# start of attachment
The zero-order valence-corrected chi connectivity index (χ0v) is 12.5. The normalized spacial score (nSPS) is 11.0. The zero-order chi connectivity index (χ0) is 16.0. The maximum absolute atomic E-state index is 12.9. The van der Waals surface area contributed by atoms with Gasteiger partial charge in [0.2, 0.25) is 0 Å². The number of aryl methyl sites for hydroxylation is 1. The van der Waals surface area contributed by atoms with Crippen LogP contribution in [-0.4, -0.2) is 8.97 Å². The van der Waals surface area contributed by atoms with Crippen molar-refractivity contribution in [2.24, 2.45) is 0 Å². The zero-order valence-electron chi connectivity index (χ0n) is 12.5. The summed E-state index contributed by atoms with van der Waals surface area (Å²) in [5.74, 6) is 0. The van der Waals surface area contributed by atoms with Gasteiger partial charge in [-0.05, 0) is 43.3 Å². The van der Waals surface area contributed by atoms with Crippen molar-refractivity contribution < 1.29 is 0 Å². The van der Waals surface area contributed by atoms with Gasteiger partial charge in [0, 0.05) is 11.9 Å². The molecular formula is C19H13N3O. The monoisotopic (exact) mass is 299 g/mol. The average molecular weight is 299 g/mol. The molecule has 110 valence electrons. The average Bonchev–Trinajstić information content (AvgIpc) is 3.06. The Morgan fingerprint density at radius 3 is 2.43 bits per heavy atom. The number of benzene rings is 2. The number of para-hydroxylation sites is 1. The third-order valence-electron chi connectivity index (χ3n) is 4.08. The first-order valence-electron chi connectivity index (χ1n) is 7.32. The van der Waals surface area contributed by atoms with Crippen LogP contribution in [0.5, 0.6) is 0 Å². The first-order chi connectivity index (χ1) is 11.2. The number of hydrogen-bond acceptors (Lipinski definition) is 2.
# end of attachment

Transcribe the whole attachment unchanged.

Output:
The zero-order valence-corrected chi connectivity index (χ0v) is 12.5. The normalized spacial score (nSPS) is 11.0. The zero-order chi connectivity index (χ0) is 16.0. The maximum absolute atomic E-state index is 12.9. The van der Waals surface area contributed by atoms with Gasteiger partial charge in [0.2, 0.25) is 0 Å². The number of aryl methyl sites for hydroxylation is 1. The van der Waals surface area contributed by atoms with Crippen LogP contribution in [-0.4, -0.2) is 8.97 Å². The van der Waals surface area contributed by atoms with Crippen molar-refractivity contribution in [2.24, 2.45) is 0 Å². The zero-order valence-electron chi connectivity index (χ0n) is 12.5. The summed E-state index contributed by atoms with van der Waals surface area (Å²) in [5.74, 6) is 0. The van der Waals surface area contributed by atoms with Gasteiger partial charge in [-0.05, 0) is 43.3 Å². The van der Waals surface area contributed by atoms with Crippen molar-refractivity contribution < 1.29 is 0 Å². The van der Waals surface area contributed by atoms with Gasteiger partial charge in [0, 0.05) is 11.9 Å². The molecular formula is C19H13N3O. The monoisotopic (exact) mass is 299 g/mol. The average molecular weight is 299 g/mol. The molecule has 110 valence electrons. The average Bonchev–Trinajstić information content (AvgIpc) is 3.06. The Morgan fingerprint density at radius 3 is 2.43 bits per heavy atom. The number of benzene rings is 2. The number of para-hydroxylation sites is 1. The third-order valence-electron chi connectivity index (χ3n) is 4.08. The first-order valence-electron chi connectivity index (χ1n) is 7.32. The van der Waals surface area contributed by atoms with Crippen LogP contribution in [0.5, 0.6) is 0 Å². The first-order chi connectivity index (χ1) is 11.2. The number of hydrogen-bond acceptors (Lipinski definition) is 2.